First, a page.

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Hastings District Council promises prudency after $11.6m deficit reveal

Author
Hawkes Bay Today,
Publish Date
Mon, 25 Sep 2023, 1:45pm
Hastings District Councillor Damon Harvey has promised the council will exercise prudency after an $11.6 million deficit was announced. (Photo / Warren Buckland)
Hastings District Councillor Damon Harvey has promised the council will exercise prudency after an $11.6 million deficit was announced. (Photo / Warren Buckland)

Hastings District Council promises prudency after $11.6m deficit reveal

Author
Hawkes Bay Today,
Publish Date
Mon, 25 Sep 2023, 1:45pm

The chair of Hastings District Council’s (HDC) performance and monitoring committee says it must respond to its $11.6 million deficit by being as prudent as possible, with the looming possibility of increased targeted rates on the horizon.

Hastings District Council recently revealed 65 per cent of the deficit is attributed to Cyclone Gabrielle-related costs, but the remaining 35 per cent highlighted increased ‘business as usual’ costs - in particular, water and wastewater services.

The council’s performance and monitoring committee considered a report on the deficit in a Draft Financial Year End Results paper at a meeting on Thursday.

HDC confirmed the General Rate deficit for the 2022/23 financial year was $7.6 million.

The committee went on to approve the council officers’ recommendation that the General Rate deficit be funded as much as possible from reserves ($5.5m), with the balance loan-funded.

This funding was capital that was previously set aside for major projects and emergencies.

The Targeted Rate deficit is $4 million, almost all resulting from increased costs for normal business, particularly for the delivery of water and wastewater services.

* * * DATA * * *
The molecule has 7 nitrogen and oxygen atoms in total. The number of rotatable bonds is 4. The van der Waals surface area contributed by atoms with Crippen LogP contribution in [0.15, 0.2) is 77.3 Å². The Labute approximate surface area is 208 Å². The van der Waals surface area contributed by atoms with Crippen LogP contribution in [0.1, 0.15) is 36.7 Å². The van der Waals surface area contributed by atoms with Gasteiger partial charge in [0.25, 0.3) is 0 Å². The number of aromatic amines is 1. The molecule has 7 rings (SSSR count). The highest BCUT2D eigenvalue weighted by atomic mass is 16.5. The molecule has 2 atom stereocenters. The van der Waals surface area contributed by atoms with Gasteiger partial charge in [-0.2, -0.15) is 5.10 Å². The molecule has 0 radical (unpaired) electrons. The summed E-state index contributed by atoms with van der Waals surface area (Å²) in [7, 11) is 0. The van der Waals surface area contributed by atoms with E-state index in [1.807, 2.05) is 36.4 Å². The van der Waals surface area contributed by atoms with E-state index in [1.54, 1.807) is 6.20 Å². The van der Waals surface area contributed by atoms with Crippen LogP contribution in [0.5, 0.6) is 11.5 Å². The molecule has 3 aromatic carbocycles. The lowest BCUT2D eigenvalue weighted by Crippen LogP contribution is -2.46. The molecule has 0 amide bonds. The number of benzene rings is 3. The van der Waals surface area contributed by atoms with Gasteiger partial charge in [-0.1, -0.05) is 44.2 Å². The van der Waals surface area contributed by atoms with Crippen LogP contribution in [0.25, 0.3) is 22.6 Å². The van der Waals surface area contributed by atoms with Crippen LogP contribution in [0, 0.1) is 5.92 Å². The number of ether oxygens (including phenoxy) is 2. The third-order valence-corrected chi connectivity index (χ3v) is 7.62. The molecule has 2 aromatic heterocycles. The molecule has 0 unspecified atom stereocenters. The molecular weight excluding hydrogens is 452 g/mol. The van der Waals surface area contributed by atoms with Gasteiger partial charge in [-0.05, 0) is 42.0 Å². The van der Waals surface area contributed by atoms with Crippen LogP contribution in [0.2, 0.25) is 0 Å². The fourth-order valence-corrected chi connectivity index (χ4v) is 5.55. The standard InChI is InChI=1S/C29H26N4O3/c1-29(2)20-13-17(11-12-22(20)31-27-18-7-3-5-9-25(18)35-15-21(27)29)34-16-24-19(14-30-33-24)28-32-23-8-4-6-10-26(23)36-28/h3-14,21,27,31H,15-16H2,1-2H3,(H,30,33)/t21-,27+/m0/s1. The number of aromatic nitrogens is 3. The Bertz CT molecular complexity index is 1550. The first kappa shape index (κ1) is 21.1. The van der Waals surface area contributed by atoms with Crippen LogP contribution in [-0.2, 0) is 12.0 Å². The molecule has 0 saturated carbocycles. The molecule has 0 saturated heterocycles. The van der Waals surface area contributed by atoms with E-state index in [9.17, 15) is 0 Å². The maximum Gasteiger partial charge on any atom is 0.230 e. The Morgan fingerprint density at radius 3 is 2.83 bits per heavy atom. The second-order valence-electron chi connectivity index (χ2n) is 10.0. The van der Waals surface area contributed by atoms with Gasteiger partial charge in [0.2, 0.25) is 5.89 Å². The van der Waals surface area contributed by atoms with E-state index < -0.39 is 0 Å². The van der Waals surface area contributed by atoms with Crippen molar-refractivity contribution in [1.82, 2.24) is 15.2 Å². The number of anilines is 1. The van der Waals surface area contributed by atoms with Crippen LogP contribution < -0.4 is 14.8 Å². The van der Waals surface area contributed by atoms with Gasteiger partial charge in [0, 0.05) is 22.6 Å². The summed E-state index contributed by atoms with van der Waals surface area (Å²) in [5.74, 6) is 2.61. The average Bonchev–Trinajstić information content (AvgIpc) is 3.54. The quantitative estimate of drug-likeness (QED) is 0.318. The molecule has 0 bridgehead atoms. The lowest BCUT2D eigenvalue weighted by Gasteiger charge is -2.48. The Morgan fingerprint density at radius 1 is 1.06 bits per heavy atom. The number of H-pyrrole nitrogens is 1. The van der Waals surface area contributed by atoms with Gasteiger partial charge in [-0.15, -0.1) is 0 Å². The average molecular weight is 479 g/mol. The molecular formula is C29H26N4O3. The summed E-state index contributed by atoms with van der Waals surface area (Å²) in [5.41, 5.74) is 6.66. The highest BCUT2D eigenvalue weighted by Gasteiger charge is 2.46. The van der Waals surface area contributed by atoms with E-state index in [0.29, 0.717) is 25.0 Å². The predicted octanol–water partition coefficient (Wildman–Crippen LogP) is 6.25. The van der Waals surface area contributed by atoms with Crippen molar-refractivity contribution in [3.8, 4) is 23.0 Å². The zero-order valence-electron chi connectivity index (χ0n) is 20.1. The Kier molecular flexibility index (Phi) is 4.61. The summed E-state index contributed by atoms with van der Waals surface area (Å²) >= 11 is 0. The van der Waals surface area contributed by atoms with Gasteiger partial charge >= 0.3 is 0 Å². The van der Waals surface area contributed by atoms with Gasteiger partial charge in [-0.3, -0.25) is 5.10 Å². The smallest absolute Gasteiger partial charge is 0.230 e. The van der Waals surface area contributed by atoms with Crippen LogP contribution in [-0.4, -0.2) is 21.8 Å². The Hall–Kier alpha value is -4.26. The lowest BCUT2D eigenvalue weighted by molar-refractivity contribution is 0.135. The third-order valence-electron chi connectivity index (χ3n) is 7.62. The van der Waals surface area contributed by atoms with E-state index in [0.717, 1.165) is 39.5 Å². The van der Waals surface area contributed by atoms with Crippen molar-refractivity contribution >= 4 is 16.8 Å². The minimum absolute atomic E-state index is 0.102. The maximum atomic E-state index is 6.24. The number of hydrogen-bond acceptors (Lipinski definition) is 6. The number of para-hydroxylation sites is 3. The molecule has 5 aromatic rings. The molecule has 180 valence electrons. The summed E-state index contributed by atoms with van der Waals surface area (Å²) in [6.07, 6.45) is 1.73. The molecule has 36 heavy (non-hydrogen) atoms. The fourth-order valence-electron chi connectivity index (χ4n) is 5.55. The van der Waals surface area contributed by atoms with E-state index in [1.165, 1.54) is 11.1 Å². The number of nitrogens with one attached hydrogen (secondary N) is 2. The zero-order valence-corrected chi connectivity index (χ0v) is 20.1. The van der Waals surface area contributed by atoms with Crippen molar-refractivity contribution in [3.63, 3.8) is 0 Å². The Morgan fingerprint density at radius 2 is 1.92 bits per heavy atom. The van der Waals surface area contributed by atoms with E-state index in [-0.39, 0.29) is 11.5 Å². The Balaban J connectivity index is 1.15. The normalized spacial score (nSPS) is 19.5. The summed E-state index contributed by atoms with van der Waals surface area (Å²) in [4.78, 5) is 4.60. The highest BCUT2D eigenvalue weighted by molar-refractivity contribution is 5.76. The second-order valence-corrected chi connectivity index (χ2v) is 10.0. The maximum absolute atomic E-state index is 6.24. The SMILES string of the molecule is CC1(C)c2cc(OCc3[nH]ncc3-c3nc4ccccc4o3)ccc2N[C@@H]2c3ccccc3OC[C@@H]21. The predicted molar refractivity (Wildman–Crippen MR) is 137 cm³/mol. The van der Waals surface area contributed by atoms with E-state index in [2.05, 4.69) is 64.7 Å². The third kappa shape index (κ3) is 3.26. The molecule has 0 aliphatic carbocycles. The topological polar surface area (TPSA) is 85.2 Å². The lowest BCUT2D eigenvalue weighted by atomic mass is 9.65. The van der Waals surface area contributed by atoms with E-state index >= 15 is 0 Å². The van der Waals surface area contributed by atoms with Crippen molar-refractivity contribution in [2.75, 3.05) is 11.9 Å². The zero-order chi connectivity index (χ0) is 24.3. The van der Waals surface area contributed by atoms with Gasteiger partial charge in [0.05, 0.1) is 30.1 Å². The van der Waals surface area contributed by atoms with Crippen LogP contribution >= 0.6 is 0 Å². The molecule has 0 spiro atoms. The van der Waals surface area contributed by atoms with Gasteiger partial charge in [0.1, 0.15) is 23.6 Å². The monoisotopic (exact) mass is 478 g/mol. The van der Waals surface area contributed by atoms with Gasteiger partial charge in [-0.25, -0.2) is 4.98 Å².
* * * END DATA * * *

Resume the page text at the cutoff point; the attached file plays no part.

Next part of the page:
Increased normal business costs were also said to relate to higher-than-forecast interest rates, insurance, IT and maintenance costs, planning and regulatory costs, and increased staff numbers.

The council said this deficit would largely be managed through loan-funding (for water and wastewater) and potentially through increased targeted rates.

Decisions regarding these increases would be made during next year’s Long Term Plan process.

“Across [the] council, we have ensured that all teams have interrogated every project that was not undertaken in the last financial year, and those they were planning on undertaking in the current financial year,” said Damon Harvey, chairman of HDC’s performance and monitoring committee.

“We must take this approach to reduce, as much as possible, the impact on rates, while still ensuring that we maintain the level of service required by our residents.”

Hastings Mayor Sandra Hazlehurst said it was inevitable that Cyclone Gabrielle would impact costs.

“There is no doubt that the impacts of the cyclone are going to take a long time to recover from, both for our many residents who were dreadfully affected, and in terms of the impact on all of us via the costs to [the] council and therefore our residents,” she said.

The effects of the cyclone, particularly on the council’s finances and assets, will have a major impact on the Long Term Plan being prepared next year, Hazlehurst said.

It is expected the audited Annual Report, due in October, will also record a considerable drop in the value of infrastructure assets, likely in the “hundreds of millions of dollars”, given the damage the cyclone inflicted on HDC’s assets, particularly roads, bridges and parks.

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